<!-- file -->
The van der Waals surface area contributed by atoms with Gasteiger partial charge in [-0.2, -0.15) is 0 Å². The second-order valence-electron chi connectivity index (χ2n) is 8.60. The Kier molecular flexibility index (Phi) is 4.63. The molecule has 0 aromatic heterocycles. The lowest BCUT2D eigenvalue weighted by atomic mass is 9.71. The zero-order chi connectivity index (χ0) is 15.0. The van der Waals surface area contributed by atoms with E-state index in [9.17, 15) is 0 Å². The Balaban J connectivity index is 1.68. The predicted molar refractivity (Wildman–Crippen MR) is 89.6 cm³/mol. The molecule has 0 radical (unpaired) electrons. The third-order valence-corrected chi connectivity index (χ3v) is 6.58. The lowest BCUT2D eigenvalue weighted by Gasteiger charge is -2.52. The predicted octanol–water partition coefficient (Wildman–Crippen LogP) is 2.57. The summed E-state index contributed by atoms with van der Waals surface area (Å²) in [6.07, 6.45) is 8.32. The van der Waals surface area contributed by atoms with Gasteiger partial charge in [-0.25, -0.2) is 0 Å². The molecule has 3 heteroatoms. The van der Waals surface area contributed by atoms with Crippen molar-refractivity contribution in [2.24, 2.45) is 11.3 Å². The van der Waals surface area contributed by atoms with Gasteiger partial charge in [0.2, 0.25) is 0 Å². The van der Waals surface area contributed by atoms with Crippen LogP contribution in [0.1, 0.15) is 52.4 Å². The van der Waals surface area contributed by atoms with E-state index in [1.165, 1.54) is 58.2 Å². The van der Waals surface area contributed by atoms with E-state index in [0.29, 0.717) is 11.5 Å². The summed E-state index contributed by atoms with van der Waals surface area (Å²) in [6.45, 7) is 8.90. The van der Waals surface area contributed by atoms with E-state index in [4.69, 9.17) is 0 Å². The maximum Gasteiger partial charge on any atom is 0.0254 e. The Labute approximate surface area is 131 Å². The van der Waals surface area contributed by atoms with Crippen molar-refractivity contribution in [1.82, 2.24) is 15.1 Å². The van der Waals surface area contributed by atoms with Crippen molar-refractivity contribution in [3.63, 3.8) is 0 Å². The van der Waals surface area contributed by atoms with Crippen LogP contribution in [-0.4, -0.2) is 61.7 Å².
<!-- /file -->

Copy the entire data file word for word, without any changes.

The van der Waals surface area contributed by atoms with Gasteiger partial charge in [-0.2, -0.15) is 0 Å². The second-order valence-electron chi connectivity index (χ2n) is 8.60. The Kier molecular flexibility index (Phi) is 4.63. The molecule has 0 aromatic heterocycles. The lowest BCUT2D eigenvalue weighted by atomic mass is 9.71. The zero-order chi connectivity index (χ0) is 15.0. The van der Waals surface area contributed by atoms with E-state index in [9.17, 15) is 0 Å². The Balaban J connectivity index is 1.68. The predicted molar refractivity (Wildman–Crippen MR) is 89.6 cm³/mol. The molecule has 0 radical (unpaired) electrons. The third-order valence-corrected chi connectivity index (χ3v) is 6.58. The lowest BCUT2D eigenvalue weighted by Gasteiger charge is -2.52. The predicted octanol–water partition coefficient (Wildman–Crippen LogP) is 2.57. The summed E-state index contributed by atoms with van der Waals surface area (Å²) in [6.07, 6.45) is 8.32. The van der Waals surface area contributed by atoms with Gasteiger partial charge in [-0.25, -0.2) is 0 Å². The molecule has 3 heteroatoms. The van der Waals surface area contributed by atoms with Crippen molar-refractivity contribution in [2.24, 2.45) is 11.3 Å². The van der Waals surface area contributed by atoms with Gasteiger partial charge in [0.2, 0.25) is 0 Å². The van der Waals surface area contributed by atoms with Crippen LogP contribution in [0.1, 0.15) is 52.4 Å². The van der Waals surface area contributed by atoms with E-state index in [1.165, 1.54) is 58.2 Å². The van der Waals surface area contributed by atoms with E-state index in [0.29, 0.717) is 11.5 Å². The summed E-state index contributed by atoms with van der Waals surface area (Å²) in [6.45, 7) is 8.90. The van der Waals surface area contributed by atoms with E-state index in [4.69, 9.17) is 0 Å². The maximum Gasteiger partial charge on any atom is 0.0254 e. The Labute approximate surface area is 131 Å². The van der Waals surface area contributed by atoms with Crippen molar-refractivity contribution in [1.82, 2.24) is 15.1 Å². The van der Waals surface area contributed by atoms with Crippen molar-refractivity contribution in [3.63, 3.8) is 0 Å². The van der Waals surface area contributed by atoms with Crippen LogP contribution in [-0.4, -0.2) is 61.7 Å².